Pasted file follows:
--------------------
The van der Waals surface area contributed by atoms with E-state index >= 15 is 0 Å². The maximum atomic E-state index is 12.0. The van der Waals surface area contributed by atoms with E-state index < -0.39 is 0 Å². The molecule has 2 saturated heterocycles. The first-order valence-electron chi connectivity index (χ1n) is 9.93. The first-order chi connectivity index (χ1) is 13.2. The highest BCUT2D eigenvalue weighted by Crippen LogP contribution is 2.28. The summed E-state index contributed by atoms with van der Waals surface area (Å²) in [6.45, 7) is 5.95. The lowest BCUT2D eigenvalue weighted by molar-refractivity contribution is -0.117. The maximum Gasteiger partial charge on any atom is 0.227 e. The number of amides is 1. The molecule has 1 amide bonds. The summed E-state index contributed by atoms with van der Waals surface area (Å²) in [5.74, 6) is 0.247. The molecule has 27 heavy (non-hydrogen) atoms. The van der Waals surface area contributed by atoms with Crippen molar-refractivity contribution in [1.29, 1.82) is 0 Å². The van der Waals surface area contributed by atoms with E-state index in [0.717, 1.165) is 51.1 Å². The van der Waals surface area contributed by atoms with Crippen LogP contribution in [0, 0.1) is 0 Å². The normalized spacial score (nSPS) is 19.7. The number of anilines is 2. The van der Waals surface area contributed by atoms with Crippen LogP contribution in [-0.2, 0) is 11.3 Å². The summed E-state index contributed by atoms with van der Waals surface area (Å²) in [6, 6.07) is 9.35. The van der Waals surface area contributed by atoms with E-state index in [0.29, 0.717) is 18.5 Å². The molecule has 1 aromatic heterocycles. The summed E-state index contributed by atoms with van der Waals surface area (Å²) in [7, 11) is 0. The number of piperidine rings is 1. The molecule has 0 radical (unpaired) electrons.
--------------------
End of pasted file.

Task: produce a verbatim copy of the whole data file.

The van der Waals surface area contributed by atoms with E-state index >= 15 is 0 Å². The maximum atomic E-state index is 12.0. The van der Waals surface area contributed by atoms with E-state index < -0.39 is 0 Å². The molecule has 2 saturated heterocycles. The first-order valence-electron chi connectivity index (χ1n) is 9.93. The first-order chi connectivity index (χ1) is 13.2. The highest BCUT2D eigenvalue weighted by Crippen LogP contribution is 2.28. The summed E-state index contributed by atoms with van der Waals surface area (Å²) in [6.45, 7) is 5.95. The lowest BCUT2D eigenvalue weighted by molar-refractivity contribution is -0.117. The maximum Gasteiger partial charge on any atom is 0.227 e. The number of amides is 1. The molecule has 1 amide bonds. The summed E-state index contributed by atoms with van der Waals surface area (Å²) in [5.74, 6) is 0.247. The molecule has 27 heavy (non-hydrogen) atoms. The van der Waals surface area contributed by atoms with Crippen molar-refractivity contribution in [1.29, 1.82) is 0 Å². The van der Waals surface area contributed by atoms with E-state index in [0.717, 1.165) is 51.1 Å². The van der Waals surface area contributed by atoms with Crippen LogP contribution in [0, 0.1) is 0 Å². The normalized spacial score (nSPS) is 19.7. The number of anilines is 2. The van der Waals surface area contributed by atoms with Crippen LogP contribution in [-0.2, 0) is 11.3 Å². The summed E-state index contributed by atoms with van der Waals surface area (Å²) in [6, 6.07) is 9.35. The van der Waals surface area contributed by atoms with E-state index in [0.29, 0.717) is 18.5 Å². The molecule has 1 aromatic heterocycles. The summed E-state index contributed by atoms with van der Waals surface area (Å²) in [7, 11) is 0. The number of piperidine rings is 1. The molecule has 0 radical (unpaired) electrons.